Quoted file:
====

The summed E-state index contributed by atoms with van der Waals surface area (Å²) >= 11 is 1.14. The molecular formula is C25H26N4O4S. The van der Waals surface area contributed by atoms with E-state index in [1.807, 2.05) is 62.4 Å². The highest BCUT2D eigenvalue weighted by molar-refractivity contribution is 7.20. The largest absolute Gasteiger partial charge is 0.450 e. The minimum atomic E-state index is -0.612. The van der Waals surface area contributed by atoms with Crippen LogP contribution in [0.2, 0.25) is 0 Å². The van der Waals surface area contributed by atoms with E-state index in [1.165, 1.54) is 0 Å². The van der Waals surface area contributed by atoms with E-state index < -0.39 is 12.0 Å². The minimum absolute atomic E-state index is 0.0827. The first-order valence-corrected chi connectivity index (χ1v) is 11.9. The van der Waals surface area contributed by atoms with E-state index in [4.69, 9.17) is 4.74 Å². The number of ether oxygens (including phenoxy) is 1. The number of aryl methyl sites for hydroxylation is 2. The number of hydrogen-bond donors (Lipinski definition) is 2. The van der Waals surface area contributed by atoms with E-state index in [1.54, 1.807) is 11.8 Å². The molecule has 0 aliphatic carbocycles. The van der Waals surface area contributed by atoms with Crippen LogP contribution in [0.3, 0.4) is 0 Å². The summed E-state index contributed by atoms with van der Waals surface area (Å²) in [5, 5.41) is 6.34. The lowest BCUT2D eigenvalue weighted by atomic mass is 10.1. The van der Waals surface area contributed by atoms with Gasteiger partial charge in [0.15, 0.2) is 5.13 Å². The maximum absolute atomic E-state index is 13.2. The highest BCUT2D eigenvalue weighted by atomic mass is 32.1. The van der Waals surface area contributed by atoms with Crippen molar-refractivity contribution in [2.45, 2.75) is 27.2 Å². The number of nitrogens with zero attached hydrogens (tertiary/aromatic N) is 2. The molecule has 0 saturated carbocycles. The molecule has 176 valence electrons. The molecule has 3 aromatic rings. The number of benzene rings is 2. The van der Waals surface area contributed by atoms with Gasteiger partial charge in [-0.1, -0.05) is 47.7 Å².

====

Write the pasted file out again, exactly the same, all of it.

The summed E-state index contributed by atoms with van der Waals surface area (Å²) >= 11 is 1.14. The molecular formula is C25H26N4O4S. The van der Waals surface area contributed by atoms with E-state index in [1.807, 2.05) is 62.4 Å². The highest BCUT2D eigenvalue weighted by molar-refractivity contribution is 7.20. The largest absolute Gasteiger partial charge is 0.450 e. The minimum atomic E-state index is -0.612. The van der Waals surface area contributed by atoms with Crippen LogP contribution in [0.2, 0.25) is 0 Å². The van der Waals surface area contributed by atoms with E-state index in [1.165, 1.54) is 0 Å². The van der Waals surface area contributed by atoms with E-state index < -0.39 is 12.0 Å². The minimum absolute atomic E-state index is 0.0827. The first-order valence-corrected chi connectivity index (χ1v) is 11.9. The van der Waals surface area contributed by atoms with E-state index in [4.69, 9.17) is 4.74 Å². The number of ether oxygens (including phenoxy) is 1. The number of aryl methyl sites for hydroxylation is 2. The number of hydrogen-bond donors (Lipinski definition) is 2. The van der Waals surface area contributed by atoms with E-state index in [1.54, 1.807) is 11.8 Å². The molecule has 0 aliphatic carbocycles. The van der Waals surface area contributed by atoms with Crippen LogP contribution in [0.3, 0.4) is 0 Å². The summed E-state index contributed by atoms with van der Waals surface area (Å²) in [5, 5.41) is 6.34. The lowest BCUT2D eigenvalue weighted by atomic mass is 10.1. The van der Waals surface area contributed by atoms with Gasteiger partial charge in [0.15, 0.2) is 5.13 Å². The maximum absolute atomic E-state index is 13.2. The highest BCUT2D eigenvalue weighted by atomic mass is 32.1. The van der Waals surface area contributed by atoms with Crippen molar-refractivity contribution in [2.45, 2.75) is 27.2 Å². The number of nitrogens with zero attached hydrogens (tertiary/aromatic N) is 2. The molecule has 0 saturated carbocycles. The molecule has 176 valence electrons. The molecule has 3 aromatic rings. The number of benzene rings is 2. The van der Waals surface area contributed by atoms with Gasteiger partial charge in [-0.1, -0.05) is 47.7 Å².